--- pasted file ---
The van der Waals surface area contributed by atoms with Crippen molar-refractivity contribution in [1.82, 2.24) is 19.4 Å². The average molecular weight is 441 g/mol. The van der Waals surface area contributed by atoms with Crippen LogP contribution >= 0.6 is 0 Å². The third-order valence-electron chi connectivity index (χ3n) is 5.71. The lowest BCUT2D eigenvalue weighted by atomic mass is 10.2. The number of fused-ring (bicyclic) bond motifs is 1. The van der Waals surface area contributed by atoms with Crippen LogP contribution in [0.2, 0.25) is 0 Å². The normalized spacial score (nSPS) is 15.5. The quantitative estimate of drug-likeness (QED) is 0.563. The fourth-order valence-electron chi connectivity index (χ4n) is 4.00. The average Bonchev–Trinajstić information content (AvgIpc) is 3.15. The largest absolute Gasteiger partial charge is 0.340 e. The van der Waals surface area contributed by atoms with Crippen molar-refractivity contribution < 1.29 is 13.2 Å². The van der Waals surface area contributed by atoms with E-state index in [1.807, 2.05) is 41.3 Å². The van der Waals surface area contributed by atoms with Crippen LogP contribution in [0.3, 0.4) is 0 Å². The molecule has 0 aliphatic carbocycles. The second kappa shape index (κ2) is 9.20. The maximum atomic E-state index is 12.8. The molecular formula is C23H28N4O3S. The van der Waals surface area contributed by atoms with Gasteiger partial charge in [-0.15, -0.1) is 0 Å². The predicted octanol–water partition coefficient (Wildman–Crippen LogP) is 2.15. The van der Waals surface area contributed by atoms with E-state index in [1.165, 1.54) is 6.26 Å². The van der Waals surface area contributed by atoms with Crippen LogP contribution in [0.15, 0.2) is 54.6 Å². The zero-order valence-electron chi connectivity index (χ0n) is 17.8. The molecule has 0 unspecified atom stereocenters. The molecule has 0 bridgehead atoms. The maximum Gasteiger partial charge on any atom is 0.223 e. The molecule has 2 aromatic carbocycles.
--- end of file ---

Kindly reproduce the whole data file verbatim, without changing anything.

The van der Waals surface area contributed by atoms with Crippen molar-refractivity contribution in [1.82, 2.24) is 19.4 Å². The average molecular weight is 441 g/mol. The van der Waals surface area contributed by atoms with Crippen LogP contribution >= 0.6 is 0 Å². The third-order valence-electron chi connectivity index (χ3n) is 5.71. The lowest BCUT2D eigenvalue weighted by atomic mass is 10.2. The number of fused-ring (bicyclic) bond motifs is 1. The van der Waals surface area contributed by atoms with Crippen LogP contribution in [0.2, 0.25) is 0 Å². The normalized spacial score (nSPS) is 15.5. The quantitative estimate of drug-likeness (QED) is 0.563. The fourth-order valence-electron chi connectivity index (χ4n) is 4.00. The average Bonchev–Trinajstić information content (AvgIpc) is 3.15. The largest absolute Gasteiger partial charge is 0.340 e. The van der Waals surface area contributed by atoms with Crippen molar-refractivity contribution < 1.29 is 13.2 Å². The van der Waals surface area contributed by atoms with E-state index in [1.807, 2.05) is 41.3 Å². The van der Waals surface area contributed by atoms with Crippen LogP contribution in [0.3, 0.4) is 0 Å². The molecule has 0 aliphatic carbocycles. The second kappa shape index (κ2) is 9.20. The maximum atomic E-state index is 12.8. The molecular formula is C23H28N4O3S. The van der Waals surface area contributed by atoms with Gasteiger partial charge in [-0.15, -0.1) is 0 Å². The predicted octanol–water partition coefficient (Wildman–Crippen LogP) is 2.15. The van der Waals surface area contributed by atoms with E-state index in [1.165, 1.54) is 6.26 Å². The van der Waals surface area contributed by atoms with Crippen LogP contribution in [0.15, 0.2) is 54.6 Å². The zero-order valence-electron chi connectivity index (χ0n) is 17.8. The molecule has 0 unspecified atom stereocenters. The molecule has 0 bridgehead atoms. The maximum Gasteiger partial charge on any atom is 0.223 e. The molecule has 2 aromatic carbocycles.